Fact #1: Nobody reads the terms of service. Well, almost nobody, anyways.
Fact #2: You should read them, since clicking “I have read and agreed to the Terms of Service” is legally binding, and you probably missed something important.
Fact #3: Even if you do read the terms of service because it’s “legally binding”, it’s in such complicated legalese that one page takes a good fifteen minutes to comprehend. And if you have to do that for every piece of software, well, that would be a full-time job.
You all know it. Every app’s interface is so nice and cuddly and user friendly except their terms of service. Those are long, hard, boring, and most of all, dangerous.
Yes, I said dangerous. Quite a few terms of services claim a lot of weird things, including Google’s worldwide licence to your content on any of their services (including Google Docs and YouTube, to name a few).
Yes, that line is kind of obscure. And yes, there’s actually a disclaimer above that line stating that “you retain ownership of any intellectual property rights that you hold in that content”, but the fact is, Google can use it. And they’re not the only ones with such oddball terms.
Fact #4: Legal documents are usually boring and always long, and we know that terms of services do have a purpose—without them, companies will be sued out of existence. That’s why Google’s terms have this line: “some of our Services are available on mobile devices. Do not use such Services in a way that distracts you and prevents you from obeying traffic or safety laws.” Without it, well, just imagine the legal chaos.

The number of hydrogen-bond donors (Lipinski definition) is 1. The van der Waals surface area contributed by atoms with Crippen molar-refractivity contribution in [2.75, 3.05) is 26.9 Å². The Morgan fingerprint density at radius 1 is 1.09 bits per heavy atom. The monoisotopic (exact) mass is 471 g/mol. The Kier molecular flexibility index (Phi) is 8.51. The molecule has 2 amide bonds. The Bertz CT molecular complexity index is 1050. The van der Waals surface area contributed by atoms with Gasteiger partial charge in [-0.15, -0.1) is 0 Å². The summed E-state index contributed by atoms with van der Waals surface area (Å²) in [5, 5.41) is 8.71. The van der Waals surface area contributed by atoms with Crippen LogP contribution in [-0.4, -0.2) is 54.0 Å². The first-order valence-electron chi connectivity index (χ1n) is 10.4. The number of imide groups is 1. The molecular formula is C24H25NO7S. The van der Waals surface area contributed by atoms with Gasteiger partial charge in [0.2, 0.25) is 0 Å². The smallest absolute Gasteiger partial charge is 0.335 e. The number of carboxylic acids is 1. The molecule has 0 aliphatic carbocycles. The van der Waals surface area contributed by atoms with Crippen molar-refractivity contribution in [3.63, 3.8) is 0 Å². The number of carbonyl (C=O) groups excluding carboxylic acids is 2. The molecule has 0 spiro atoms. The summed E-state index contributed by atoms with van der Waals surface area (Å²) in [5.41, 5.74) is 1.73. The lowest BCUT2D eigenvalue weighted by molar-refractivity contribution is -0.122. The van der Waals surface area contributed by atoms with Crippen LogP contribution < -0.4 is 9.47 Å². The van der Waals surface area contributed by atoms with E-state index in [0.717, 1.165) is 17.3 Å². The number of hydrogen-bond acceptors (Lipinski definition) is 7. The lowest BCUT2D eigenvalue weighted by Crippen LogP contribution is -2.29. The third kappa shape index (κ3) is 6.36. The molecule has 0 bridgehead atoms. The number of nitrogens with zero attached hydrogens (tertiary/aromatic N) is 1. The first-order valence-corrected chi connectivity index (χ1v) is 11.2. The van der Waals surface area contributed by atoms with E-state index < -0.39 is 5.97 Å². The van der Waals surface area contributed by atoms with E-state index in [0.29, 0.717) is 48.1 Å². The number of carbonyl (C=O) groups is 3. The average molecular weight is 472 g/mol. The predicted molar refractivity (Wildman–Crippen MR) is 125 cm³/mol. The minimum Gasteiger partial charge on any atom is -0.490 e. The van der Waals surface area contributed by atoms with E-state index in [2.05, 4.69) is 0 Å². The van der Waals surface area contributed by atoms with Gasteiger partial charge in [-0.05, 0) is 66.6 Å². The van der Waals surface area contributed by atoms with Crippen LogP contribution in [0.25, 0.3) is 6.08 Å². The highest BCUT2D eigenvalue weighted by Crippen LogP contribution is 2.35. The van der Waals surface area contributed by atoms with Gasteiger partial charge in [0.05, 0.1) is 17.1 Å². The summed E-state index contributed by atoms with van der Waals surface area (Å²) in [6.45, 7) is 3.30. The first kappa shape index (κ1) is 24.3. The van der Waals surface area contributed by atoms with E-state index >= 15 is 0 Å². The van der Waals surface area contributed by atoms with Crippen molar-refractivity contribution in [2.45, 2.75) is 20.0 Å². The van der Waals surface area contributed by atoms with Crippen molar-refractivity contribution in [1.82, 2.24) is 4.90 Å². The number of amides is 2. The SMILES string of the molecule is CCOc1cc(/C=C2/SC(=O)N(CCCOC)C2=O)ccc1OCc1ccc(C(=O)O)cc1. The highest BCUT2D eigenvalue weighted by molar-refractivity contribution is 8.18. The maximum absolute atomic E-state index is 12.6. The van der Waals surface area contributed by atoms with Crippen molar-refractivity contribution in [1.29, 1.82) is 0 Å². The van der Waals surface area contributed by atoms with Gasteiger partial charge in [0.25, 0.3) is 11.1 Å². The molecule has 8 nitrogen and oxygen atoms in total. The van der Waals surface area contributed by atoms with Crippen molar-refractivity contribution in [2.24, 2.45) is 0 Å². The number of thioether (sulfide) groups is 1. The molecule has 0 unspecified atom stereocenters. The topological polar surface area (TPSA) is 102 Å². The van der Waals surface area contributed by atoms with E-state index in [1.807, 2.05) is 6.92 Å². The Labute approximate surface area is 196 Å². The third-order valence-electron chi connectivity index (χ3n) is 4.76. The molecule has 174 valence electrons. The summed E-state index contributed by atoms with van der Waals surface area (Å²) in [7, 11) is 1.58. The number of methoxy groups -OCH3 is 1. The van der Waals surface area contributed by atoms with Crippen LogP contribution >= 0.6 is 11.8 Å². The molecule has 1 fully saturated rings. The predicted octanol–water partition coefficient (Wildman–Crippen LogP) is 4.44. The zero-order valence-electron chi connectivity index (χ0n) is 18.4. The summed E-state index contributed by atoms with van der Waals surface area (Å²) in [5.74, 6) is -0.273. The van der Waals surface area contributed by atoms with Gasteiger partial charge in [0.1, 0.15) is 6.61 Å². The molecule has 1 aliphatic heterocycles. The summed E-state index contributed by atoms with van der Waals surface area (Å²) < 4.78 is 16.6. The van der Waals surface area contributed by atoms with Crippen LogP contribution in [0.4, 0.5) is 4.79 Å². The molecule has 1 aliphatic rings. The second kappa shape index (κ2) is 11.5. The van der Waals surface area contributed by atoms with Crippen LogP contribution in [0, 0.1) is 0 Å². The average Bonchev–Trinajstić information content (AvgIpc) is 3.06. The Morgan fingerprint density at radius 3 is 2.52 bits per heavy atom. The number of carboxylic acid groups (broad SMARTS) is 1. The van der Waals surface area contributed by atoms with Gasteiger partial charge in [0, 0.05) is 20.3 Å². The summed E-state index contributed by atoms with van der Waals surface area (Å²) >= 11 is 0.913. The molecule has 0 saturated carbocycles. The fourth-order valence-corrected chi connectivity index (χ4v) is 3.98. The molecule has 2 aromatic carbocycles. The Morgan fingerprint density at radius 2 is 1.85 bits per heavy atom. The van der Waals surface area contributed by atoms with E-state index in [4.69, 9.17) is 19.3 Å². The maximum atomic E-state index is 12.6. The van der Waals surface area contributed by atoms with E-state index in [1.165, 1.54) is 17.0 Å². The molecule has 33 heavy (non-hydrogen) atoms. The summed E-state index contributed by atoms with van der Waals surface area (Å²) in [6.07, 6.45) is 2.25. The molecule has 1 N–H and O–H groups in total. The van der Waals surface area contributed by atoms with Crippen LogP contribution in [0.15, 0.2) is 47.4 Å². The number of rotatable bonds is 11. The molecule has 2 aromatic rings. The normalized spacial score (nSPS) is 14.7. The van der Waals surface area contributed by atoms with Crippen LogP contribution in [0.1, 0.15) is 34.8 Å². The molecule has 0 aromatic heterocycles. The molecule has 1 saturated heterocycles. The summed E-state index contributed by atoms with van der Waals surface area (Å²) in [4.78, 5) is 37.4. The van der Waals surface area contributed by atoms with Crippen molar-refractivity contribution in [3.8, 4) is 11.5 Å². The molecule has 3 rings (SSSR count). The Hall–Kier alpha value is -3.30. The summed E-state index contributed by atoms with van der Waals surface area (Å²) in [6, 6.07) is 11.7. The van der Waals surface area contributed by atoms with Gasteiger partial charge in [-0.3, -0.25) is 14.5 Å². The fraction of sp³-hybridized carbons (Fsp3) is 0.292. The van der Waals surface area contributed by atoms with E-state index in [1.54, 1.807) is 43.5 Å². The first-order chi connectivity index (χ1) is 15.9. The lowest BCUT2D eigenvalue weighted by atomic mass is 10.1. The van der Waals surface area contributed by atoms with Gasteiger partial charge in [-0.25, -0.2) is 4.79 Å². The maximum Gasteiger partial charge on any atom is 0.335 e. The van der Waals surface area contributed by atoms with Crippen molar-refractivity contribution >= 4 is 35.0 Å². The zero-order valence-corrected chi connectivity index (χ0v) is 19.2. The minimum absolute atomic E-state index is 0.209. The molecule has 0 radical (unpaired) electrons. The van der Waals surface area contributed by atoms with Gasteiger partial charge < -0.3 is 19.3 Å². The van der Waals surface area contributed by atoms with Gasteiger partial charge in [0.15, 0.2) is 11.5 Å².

Our problem, of course, is with those little landmines companies lay in their terms. The question is, is there a way better way to clearly communicate their terms to us consumers?
Well, I have several solutions.
Summarise it. I’m quite sure that there would be a few more people reading the terms if they were only a page long.
Make it readable. Six point font, to be clear, isn’t. Neither is legalese. How about explaining everything in layman’s terms and blowing up the font a little?
While those two are sort of helpful, here’s one I think will really be good.
Make a video detailing the terms of service. I mean, these days, it’s all about videos. Creating a new product? Use a video to explain it. A big announcement? Another video.
In fact, the only thing that tech companies haven’t turned into videos, really, are their terms of service. I mean, if companies treated their products like their terms, they would just create a PDF that’s 200 pages long detailing the product specs. And no one, no one, would read it, let alone use the product.
But a video? It would be like shining a floodlight on the terms of service. And people would actually understand what they’re signing up for. Which might be good. Or bad.
Of course, there’s a little problem with the solutions. I mean, no matter how much more “readable” companies make their terms, they’re still unlikely to advertise their landmines. But then again, maybe it’s time to let go of those. Maybe it’s time companies treated us on the consumer end with more honesty. But that’s a topic for another day.
So while it’d be nice if companies actually improve their terms of service, they probably won’t unless pressured. But what other things do you think could improve terms of services?
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